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Posts tagged Eyjafjallajoekull Volcano

Ash closes Irish, UK airports – May 4th, 2010

63.8N 17.4W

May 4th, 2010 Category: Image of the day, Volcanoes

Ash Plume, Iceland - May 2nd, 2010

Ash Plume, Iceland - May 2nd, 2010

Ash Plume detail - May 2nd, 2010

Ash Plume detail - May 2nd, 2010

Airports in Ireland and parts of Britain were closed again for some hours on Tuesday because of the cloud of volcanic ash drifting south from Iceland that wreaked havoc on European air travel last month.

Flights in much of continental Europe were operating as normal and the Irish Aviation Authority (IAA) said it would allow flights to resume from Irish airports from 1200 GMT after a closure lasting six hours.

However, the IAA said northerly winds forecast for the coming days could bring more clouds of ash from the Icelandic eruption and disruption for passengers this week.

“We could be faced with this periodically during the summer,” IAA Chief Executive Eamonn Brennan said. “We are probably facing a summer of uncertainty due to this ash cloud,” Brennan said.

The IAA had closed airports from 0600 GMT until 1200 GMT due to risk of ash ingestion in aircraft engines, although overflights of Ireland from Britain and continental Europe had not been banned.

The UK’s National Air Traffic Services (NATS) said a no-fly zone was in place in the west of Scotland and Northern Ireland, from 0700 a.m. (0600 GMT) until at least 1300 (1200 GMT).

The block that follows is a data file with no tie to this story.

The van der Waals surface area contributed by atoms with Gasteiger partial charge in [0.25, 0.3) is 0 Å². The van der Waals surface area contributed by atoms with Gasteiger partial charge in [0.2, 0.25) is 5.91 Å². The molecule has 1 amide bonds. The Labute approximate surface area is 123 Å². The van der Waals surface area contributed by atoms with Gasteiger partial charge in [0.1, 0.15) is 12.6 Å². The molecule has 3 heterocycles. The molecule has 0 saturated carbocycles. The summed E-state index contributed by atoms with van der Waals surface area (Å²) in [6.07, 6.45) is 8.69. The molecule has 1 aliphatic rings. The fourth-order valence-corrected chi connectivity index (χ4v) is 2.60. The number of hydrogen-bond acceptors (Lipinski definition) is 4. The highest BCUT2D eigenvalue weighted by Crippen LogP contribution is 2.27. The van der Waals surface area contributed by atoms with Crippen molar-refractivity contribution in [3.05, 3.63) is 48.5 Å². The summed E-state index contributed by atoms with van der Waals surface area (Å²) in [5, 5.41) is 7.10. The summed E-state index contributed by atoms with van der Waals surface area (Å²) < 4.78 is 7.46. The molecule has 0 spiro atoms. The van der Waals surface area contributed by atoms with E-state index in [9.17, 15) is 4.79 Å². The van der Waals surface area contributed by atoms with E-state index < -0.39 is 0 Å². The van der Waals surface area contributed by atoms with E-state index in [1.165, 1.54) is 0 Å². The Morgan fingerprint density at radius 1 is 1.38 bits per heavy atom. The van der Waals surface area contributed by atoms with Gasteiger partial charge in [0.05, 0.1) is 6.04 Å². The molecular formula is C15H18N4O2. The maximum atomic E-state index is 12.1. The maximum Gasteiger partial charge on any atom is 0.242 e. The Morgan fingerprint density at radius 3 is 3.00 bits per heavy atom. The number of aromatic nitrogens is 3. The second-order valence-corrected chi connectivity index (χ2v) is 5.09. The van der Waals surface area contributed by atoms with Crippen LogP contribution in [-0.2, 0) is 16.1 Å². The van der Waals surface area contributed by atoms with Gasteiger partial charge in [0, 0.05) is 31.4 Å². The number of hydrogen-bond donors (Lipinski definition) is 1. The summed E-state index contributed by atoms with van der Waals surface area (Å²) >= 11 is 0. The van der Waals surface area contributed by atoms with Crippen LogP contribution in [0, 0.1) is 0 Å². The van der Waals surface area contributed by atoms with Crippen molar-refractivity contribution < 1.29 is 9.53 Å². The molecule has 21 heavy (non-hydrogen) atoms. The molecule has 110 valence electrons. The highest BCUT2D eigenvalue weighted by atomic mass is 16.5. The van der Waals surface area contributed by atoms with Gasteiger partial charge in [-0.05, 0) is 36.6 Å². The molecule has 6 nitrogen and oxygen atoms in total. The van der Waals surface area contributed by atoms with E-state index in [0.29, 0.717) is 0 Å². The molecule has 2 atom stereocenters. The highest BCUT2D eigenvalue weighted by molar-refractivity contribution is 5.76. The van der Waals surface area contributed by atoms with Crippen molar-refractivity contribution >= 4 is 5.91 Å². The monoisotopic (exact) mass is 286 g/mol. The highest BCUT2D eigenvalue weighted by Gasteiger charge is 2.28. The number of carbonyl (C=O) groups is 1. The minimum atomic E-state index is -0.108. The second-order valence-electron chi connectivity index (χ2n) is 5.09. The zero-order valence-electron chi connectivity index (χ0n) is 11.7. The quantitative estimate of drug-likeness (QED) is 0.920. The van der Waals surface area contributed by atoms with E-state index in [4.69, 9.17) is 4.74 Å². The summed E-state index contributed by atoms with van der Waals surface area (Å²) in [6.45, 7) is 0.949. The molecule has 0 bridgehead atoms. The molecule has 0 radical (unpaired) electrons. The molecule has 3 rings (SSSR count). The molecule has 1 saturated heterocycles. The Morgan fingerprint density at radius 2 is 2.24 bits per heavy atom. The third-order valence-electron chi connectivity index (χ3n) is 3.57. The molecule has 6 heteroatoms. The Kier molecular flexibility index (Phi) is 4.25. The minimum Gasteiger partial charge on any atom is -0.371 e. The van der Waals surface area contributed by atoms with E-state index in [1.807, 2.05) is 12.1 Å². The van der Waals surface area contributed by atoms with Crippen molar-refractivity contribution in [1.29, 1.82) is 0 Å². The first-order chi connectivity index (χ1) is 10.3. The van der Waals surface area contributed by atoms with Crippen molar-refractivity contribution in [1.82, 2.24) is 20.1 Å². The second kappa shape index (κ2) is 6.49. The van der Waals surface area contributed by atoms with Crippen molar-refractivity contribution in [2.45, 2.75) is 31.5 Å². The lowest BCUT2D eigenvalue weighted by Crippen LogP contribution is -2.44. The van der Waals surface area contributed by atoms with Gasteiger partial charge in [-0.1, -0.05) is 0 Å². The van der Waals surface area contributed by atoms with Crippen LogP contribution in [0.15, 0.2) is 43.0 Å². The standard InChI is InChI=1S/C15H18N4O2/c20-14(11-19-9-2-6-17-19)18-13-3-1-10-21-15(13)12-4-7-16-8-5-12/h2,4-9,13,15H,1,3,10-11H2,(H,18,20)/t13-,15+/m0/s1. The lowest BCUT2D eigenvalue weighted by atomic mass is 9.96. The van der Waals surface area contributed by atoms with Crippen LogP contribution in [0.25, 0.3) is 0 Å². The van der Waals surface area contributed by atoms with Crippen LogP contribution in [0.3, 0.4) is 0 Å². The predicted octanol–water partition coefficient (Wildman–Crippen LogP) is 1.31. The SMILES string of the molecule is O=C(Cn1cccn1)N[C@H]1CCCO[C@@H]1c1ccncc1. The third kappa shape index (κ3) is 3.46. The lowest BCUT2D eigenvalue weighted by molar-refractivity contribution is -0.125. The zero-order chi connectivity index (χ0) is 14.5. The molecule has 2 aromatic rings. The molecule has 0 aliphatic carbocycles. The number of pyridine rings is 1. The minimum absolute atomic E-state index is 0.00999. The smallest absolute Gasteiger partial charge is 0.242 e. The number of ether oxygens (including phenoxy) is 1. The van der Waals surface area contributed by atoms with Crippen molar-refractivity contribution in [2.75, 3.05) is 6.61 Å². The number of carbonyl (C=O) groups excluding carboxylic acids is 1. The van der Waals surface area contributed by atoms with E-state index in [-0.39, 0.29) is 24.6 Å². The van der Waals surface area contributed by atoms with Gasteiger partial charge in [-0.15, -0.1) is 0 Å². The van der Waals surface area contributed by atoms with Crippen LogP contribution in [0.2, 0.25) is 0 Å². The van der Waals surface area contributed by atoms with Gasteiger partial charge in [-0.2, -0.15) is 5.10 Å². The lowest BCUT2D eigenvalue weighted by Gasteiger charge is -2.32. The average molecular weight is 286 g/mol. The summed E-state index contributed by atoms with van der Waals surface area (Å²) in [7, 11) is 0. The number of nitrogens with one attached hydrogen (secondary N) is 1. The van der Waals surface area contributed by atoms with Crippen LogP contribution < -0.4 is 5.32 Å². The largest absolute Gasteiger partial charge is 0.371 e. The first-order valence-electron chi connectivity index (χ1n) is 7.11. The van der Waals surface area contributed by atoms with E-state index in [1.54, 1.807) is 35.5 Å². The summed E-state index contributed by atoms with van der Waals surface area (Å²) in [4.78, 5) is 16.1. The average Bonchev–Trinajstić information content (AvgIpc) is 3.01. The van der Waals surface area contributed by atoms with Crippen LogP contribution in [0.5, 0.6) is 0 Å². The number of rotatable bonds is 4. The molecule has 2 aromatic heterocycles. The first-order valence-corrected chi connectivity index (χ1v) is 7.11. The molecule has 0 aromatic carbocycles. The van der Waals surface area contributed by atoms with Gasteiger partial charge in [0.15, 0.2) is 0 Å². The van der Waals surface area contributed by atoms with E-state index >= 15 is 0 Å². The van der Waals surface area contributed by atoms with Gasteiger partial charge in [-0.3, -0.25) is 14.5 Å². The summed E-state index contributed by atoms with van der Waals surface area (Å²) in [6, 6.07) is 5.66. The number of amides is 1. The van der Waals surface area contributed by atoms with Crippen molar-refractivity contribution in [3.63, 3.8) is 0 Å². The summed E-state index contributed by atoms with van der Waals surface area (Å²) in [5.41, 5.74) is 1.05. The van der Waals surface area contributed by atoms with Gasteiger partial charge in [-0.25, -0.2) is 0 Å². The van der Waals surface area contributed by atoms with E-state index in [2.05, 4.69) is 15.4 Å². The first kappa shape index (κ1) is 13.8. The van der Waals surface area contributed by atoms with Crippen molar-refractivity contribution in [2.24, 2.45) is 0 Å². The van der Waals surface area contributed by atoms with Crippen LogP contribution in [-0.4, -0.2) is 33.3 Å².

European flights overall were expected to be at almost normal levels on Tuesday, European air traffic agency Eurocontrol said.

On a typical weekday, just under 200 flights would be expected in and out of Ireland, compared with around 28,000 throughout Europe, a spokeswoman said.

Ash particles from Iceland’s still-erupting Volcano

63.5N 18.6W

April 20th, 2010 Category: Volcanoes

Ash plume, Iceland - April 20th, 2010

Ash plume, Iceland - April 20th, 2010

Ash particles from Iceland's still-erupting Volcano

Ash particles detail

Ash particles from Iceland’s still-erupting volcano remain high in the atmosphere and do not pose a health risk so far to people in Europe, the World Health Organization said on Tuesday.

Toning down its guidance from Friday, when it said the ash cloud that has grounded flights could be “very dangerous” for those with asthma and respiratory problems, the WHO said there was no cause for public health alarm so far.

“There are no effects on health at the moment, except in the vicinity of the volcano in Iceland,” Carlos Dora of the public health and environment division told a news briefing.

Icelanders living near the volcano should stay indoors or wear face masks and goggles to protect themselves against coarse particles that can irritate the lungs and eyes, Dora said.